Thursday, November 3, 2011

Wok Master

After I wrote about La Mein the other day, a reader emailed me to say I should give Wok Master a try, specifically for the orange chicken. It's a strip mall on the corner of Sierra Madre Blvd and Colorado, but I'd never considered going there. Years ago - I'm talking more than a dozen years ago, maybe even back when I was a teenager - I ate at a takeout Chinese place in this strip mall and it was (well, until La Mein the other day) the worst Chinese food I have ever had in the San Gabriel Valley. It was the kind of place with steam trays filled with food that appeared to have been sitting out for a day or two. I guess I assumed that place must have been Wok Master.

But as my dad has long told me: never make assumptions, they're always wrong.

Wok Master appears to do a brisk take-out business, but it's not the place I ate in all those years ago: there is a not-fancy-but-not-shabby dining room with sit-down service.

I wasn't in a hurry so I decided to eat in.

I took a picture of the menu with my phone, not my camera. So it's not very good. I asked the waitress what the most popular items were. She said "All the ones with a handwritten price. We lowered the prices on our most popular items to make it even easier for people."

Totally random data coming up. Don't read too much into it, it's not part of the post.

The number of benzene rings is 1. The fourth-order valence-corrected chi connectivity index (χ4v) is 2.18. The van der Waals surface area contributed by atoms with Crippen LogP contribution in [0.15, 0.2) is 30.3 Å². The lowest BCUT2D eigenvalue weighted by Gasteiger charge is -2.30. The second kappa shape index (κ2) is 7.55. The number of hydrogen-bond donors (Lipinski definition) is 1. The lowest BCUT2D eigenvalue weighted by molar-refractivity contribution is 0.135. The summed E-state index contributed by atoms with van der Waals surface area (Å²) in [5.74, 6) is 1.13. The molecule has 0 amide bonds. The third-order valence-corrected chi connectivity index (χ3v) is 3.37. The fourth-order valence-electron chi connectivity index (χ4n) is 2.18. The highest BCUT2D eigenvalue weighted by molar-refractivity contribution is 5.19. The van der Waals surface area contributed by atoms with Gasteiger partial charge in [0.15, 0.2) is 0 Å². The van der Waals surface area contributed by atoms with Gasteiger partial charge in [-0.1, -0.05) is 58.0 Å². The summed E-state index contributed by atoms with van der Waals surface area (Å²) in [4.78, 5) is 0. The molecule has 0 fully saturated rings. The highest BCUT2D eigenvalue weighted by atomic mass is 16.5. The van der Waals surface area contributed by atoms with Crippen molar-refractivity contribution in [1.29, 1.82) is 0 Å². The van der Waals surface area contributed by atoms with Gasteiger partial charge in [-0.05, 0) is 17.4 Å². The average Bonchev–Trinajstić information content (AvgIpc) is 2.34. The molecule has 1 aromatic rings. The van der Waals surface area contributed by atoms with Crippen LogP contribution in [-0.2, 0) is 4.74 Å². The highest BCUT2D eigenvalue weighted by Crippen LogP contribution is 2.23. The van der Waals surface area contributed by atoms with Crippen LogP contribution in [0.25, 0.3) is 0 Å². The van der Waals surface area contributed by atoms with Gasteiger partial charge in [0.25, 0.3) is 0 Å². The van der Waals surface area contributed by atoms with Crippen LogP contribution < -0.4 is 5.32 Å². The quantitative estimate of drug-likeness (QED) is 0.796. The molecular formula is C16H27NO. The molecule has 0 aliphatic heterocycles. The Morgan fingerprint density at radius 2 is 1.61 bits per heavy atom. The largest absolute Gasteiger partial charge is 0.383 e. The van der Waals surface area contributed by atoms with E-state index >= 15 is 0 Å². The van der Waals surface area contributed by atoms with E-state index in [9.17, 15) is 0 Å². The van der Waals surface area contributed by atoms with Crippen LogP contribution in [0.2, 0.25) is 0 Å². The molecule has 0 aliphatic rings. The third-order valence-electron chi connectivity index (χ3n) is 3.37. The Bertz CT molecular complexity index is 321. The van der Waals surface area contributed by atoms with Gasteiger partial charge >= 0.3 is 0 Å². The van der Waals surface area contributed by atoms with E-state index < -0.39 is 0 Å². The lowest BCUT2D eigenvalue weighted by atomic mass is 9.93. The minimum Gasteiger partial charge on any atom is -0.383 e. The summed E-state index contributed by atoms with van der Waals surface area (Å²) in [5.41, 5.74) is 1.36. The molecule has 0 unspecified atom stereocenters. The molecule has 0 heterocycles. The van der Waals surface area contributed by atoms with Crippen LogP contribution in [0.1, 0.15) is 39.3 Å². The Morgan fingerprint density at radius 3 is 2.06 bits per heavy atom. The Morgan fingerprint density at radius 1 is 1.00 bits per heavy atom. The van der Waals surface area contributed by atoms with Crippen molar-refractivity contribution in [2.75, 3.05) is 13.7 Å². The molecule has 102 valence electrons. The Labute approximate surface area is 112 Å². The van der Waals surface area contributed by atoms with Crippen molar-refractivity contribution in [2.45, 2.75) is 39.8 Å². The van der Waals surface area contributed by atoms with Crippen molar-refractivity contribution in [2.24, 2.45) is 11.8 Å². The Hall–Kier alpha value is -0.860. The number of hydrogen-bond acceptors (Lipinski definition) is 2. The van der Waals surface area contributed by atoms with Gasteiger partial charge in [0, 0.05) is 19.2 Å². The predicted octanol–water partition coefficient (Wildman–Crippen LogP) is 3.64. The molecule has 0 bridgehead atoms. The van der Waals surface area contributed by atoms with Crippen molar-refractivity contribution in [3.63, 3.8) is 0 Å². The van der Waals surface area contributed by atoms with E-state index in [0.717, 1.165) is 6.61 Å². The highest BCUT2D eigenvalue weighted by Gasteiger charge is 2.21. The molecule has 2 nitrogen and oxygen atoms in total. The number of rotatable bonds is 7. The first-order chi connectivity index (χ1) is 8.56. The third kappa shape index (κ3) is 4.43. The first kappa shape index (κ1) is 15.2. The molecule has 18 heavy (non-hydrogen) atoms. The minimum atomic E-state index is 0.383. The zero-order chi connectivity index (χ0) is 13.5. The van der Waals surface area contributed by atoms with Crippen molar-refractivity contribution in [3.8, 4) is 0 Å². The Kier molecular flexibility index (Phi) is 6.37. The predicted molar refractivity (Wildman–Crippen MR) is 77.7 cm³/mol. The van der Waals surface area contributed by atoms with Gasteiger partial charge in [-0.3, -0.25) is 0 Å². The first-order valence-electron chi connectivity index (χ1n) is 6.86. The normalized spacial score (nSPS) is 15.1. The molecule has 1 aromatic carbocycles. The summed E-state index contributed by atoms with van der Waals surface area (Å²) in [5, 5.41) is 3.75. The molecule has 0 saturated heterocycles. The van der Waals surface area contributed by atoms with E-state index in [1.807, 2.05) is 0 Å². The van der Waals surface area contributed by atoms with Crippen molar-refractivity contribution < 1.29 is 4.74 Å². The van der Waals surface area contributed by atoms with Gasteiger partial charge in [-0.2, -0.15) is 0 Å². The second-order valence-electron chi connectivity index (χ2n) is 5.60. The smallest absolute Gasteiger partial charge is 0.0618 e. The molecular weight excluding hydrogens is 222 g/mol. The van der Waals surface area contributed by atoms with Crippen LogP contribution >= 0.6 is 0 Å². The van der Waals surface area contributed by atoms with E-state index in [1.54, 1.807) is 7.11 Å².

And, as usually happens at places like this, she told me the two most popular dishes were the orange chicken and kung pao chicken. Since the reader had recommended the former, that's what I ordered. She asked what kind of soup I would like and I said hot & sour.

She brought me my Diet Coke within 30 seconds and my soup within one minute. I ate the soup but there was nothing special about it. If I ranked all of the hot & sour soups of my life on a scale of one to ten, with one being the gelatinous, flavorless junk in which you can stand up a fork and ten being the spicy, hot liquid that gives a euphoric feeling, this would be a 5. In fact, from now on I can simply judge hot & sour soup by saying it's either better or worse than this.